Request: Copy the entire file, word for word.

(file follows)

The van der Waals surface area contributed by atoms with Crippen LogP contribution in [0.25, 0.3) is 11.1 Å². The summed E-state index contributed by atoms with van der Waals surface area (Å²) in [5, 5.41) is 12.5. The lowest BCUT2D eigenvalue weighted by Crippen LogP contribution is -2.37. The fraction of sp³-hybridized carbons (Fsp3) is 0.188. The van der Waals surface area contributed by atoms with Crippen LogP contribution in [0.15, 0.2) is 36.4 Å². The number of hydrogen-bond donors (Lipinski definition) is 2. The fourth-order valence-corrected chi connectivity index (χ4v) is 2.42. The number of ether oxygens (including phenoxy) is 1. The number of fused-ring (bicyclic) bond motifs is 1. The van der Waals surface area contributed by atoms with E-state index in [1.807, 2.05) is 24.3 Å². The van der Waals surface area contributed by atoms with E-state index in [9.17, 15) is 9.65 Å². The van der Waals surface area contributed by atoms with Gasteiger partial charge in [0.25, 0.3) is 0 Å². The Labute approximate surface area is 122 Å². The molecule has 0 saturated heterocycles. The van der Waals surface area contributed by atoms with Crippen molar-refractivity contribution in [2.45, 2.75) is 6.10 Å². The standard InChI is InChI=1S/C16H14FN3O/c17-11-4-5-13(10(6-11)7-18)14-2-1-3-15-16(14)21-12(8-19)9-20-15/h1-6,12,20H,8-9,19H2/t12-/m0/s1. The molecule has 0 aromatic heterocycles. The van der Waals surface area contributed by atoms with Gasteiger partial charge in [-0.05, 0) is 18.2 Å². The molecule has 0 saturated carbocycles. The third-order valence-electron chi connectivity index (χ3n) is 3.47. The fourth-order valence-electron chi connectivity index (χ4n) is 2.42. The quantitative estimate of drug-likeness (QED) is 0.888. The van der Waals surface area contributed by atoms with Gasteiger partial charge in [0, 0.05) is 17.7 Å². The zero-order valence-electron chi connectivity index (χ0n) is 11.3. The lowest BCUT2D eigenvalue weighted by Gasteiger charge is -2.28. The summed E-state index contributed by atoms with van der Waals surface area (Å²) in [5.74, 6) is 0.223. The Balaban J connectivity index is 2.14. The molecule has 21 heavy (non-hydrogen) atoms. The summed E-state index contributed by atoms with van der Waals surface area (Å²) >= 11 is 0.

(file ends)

The van der Waals surface area contributed by atoms with Crippen LogP contribution in [0.25, 0.3) is 11.1 Å². The summed E-state index contributed by atoms with van der Waals surface area (Å²) in [5, 5.41) is 12.5. The lowest BCUT2D eigenvalue weighted by Crippen LogP contribution is -2.37. The fraction of sp³-hybridized carbons (Fsp3) is 0.188. The van der Waals surface area contributed by atoms with Crippen LogP contribution in [0.15, 0.2) is 36.4 Å². The number of hydrogen-bond donors (Lipinski definition) is 2. The fourth-order valence-corrected chi connectivity index (χ4v) is 2.42. The number of ether oxygens (including phenoxy) is 1. The number of fused-ring (bicyclic) bond motifs is 1. The van der Waals surface area contributed by atoms with E-state index in [1.807, 2.05) is 24.3 Å². The van der Waals surface area contributed by atoms with E-state index in [9.17, 15) is 9.65 Å². The van der Waals surface area contributed by atoms with Gasteiger partial charge in [0.25, 0.3) is 0 Å². The Labute approximate surface area is 122 Å². The molecule has 0 saturated heterocycles. The van der Waals surface area contributed by atoms with Crippen molar-refractivity contribution in [2.45, 2.75) is 6.10 Å². The standard InChI is InChI=1S/C16H14FN3O/c17-11-4-5-13(10(6-11)7-18)14-2-1-3-15-16(14)21-12(8-19)9-20-15/h1-6,12,20H,8-9,19H2/t12-/m0/s1. The molecule has 0 aromatic heterocycles. The van der Waals surface area contributed by atoms with Gasteiger partial charge in [-0.05, 0) is 18.2 Å². The molecule has 0 saturated carbocycles. The third-order valence-electron chi connectivity index (χ3n) is 3.47. The fourth-order valence-electron chi connectivity index (χ4n) is 2.42. The quantitative estimate of drug-likeness (QED) is 0.888. The van der Waals surface area contributed by atoms with Gasteiger partial charge in [0, 0.05) is 17.7 Å². The zero-order valence-electron chi connectivity index (χ0n) is 11.3. The lowest BCUT2D eigenvalue weighted by Gasteiger charge is -2.28. The summed E-state index contributed by atoms with van der Waals surface area (Å²) in [5.74, 6) is 0.223. The Balaban J connectivity index is 2.14. The molecule has 21 heavy (non-hydrogen) atoms. The summed E-state index contributed by atoms with van der Waals surface area (Å²) >= 11 is 0.